The jury foreman in the trial of Benjamin A. Sifrit rejected speculation that the jury worked out a deal to split the verdict -- clearing Sifrit of one murder while convicting him of another as a compromise -- in the Ocean City slaying case.
Speaking on Friday after Montgomery County defense lawyers suggested that the jury delivered an inconsistent verdict, jury foreman Robert A. Cantor said the split decision was based on the law, the evidence and a thorough review of how each victim died.
"The idea that half fought to acquit, and half wanted to convict on both victims, and we compromised on one -- that couldn't be farther from the truth,'' he said. Other jurors reached last week declined to comment or did not return calls.
Sifrit may have killed both members of a vacationing couple from Fairfax City last Memorial Day weekend, but prosecutors failed to meet the burden of proof in one of the deaths, Cantor said. Sifrit and his wife, Erika, both 25, were charged with killing the couple they met by chance in Ocean City.
After deliberating about 14 hours over two days, the jury on Wednesday found Benjamin Sifrit guilty of second-degree murder in the death of Martha M. Crutchley, 51. But the jury acquitted Sifrit of all charges in the killing of her companion, Joshua E. Ford, 32.
Sifrit also was convicted of being an accessory after the fact for dismembering the bodies and throwing them in the trash -- a crime that he admitted while testifying. Only partial remains were later recovered from a Delaware landfill.
The Sifrits' trials were moved from Worcester County because of heavy publicity on the Eastern Shore. Erika Sifrit is scheduled for trial June 2 in Frederick County.
Cantor, a Rockville lawyer who served as foreman on the Montgomery County jury of seven women and five men, said Friday the verdict reflected the jury's view that the state simply did not make a persuasive case that Sifrit killed Ford.
Sifrit's attorneys had highlighted the possibility that Erika Sifrit had initiated the crime and fired the gun that killed Ford, Cantor said. Calling her "Crazy Erika,"defense attorney William C. Brennan Jr. cast Erika Sifrit as a volatile woman who was high on alcohol, anxiety medication and diet pills. Both sides offered plenty of undisputed evidence linking her to the murder weapon.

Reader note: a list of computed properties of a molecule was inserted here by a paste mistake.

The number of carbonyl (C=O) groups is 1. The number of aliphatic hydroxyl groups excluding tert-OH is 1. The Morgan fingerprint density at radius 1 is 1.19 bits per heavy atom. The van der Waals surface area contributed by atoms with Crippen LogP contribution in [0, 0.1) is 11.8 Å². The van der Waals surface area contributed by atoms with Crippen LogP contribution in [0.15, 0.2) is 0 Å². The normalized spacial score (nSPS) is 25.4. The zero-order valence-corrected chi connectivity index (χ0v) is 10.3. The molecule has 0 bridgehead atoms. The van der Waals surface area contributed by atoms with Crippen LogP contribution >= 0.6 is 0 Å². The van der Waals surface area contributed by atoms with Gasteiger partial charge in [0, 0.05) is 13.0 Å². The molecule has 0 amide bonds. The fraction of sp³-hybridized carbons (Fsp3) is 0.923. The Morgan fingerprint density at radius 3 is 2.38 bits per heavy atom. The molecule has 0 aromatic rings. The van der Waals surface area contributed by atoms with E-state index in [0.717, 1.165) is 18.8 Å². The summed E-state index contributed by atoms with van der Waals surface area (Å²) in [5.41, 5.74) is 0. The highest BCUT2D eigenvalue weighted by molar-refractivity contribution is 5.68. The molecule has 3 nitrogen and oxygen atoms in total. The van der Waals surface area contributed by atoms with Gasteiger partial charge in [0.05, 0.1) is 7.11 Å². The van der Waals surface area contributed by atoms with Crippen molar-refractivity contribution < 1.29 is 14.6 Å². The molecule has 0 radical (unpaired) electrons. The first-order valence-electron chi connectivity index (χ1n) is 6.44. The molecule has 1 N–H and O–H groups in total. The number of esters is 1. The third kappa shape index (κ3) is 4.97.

At the same time, the jury concluded that only Benjamin Sifrit, a former Navy SEAL, could have killed Crutchley without a gun, Cantor said.
"If she died execution-style -- her throat was slashed or her neck was broke -- these suggested a commando-style attack,'' Cantor said.
Prosecutors acknowledged that they could not prove how Crutchley was killed, because only one of her legs was found. In closing arguments, Worcester County State's Attorney Joel J. Todd implied that she might have been stabbed or slashed with a knife used to cut up the bodies.
If there was any compromise, Cantor said, it was that some jurors believed Sifrit guilty of premeditated, first-degree murder in Crutchley's death -- while others thought that Sifrit had been swept up in a confrontation between his wife and their guests.
The verdict pleased Sifrit's attorneys, but prosecutors were stunned. Mark Ford, the victim's brother, stormed from the courtroom after the verdict Wednesday, incensed that the outcome opened the possibility that Sifrit could go free someday. Well before the trial, Todd elected not to seek the death penalty because the victims' families believed death by injection was milder punishment than life without parole. Todd did not return a message seeking comment.
Meanwhile, Brennan was evaluating whether to file a motion seeking a new trial on the basis of an inconsistent verdict. If successful, Sifrit would have another chance at acquittal in Crutchley's death. Double jeopardy protections bar the state from bringing charges against him again in Ford's death, Brennan said.
When deliberations got under way, the jury played a recording of a 911 call Erika Sifrit made about the time of the killings. She said she was alone with strangers, her purse was missing and she feared a robbery -- evidence offered by the defense to prove that she killed the couple in a drug- and alcohol-induced fury.
Also key to the jury's thinking was evidence of how the couple died, Cantor said.
A five-shot, snub-nosed .357 magnum revolver found in Erika Sifrit's waistband at the time of her arrest was linked to bullets taken from Ford's body. Her purse also contained four spent .357 magnum shell casings linked to the gun and one live round of the same ammunition.
Prosecutors, noting that Benjamin Sifrit had purchased and registered the revolver in Pennsylvania, argued that the couple used three handguns interchangeably. But Benjamin Sifrit testified -- and other witnesses bolstered his claim -- that he was carrying a 9mm semiautomatic at the time of his arrest.
As for the state's star witness, the jury believed Melissa Seling's story about an unsettling evening the Delaware woman and her friend spent with the Sifrits a few days after the killings -- during which Benjamin Sifrit allegedly confessed -- but Seling's doubts about what Sifrit said dissuaded jurors from relying too heavily on her account, Cantor said.